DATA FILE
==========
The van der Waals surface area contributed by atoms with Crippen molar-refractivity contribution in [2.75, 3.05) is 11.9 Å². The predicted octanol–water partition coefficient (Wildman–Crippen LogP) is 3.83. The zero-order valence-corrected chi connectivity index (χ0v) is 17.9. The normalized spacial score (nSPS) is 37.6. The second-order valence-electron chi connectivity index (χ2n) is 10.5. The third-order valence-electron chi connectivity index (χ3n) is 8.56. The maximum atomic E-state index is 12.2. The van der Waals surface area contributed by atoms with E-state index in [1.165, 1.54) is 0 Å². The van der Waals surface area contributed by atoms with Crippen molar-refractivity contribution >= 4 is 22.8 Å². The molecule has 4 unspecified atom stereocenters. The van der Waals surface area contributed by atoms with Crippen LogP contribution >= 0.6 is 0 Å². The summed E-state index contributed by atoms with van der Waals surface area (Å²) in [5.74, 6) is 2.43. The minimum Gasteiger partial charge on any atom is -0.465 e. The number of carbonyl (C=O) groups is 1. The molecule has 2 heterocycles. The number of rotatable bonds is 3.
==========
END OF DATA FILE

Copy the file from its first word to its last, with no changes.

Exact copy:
The van der Waals surface area contributed by atoms with Crippen molar-refractivity contribution in [2.75, 3.05) is 11.9 Å². The predicted octanol–water partition coefficient (Wildman–Crippen LogP) is 3.83. The zero-order valence-corrected chi connectivity index (χ0v) is 17.9. The normalized spacial score (nSPS) is 37.6. The second-order valence-electron chi connectivity index (χ2n) is 10.5. The third-order valence-electron chi connectivity index (χ3n) is 8.56. The maximum atomic E-state index is 12.2. The van der Waals surface area contributed by atoms with E-state index in [1.165, 1.54) is 0 Å². The van der Waals surface area contributed by atoms with Crippen molar-refractivity contribution >= 4 is 22.8 Å². The molecule has 4 unspecified atom stereocenters. The van der Waals surface area contributed by atoms with Crippen LogP contribution >= 0.6 is 0 Å². The summed E-state index contributed by atoms with van der Waals surface area (Å²) in [5.74, 6) is 2.43. The minimum Gasteiger partial charge on any atom is -0.465 e. The number of carbonyl (C=O) groups is 1. The molecule has 2 heterocycles. The number of rotatable bonds is 3.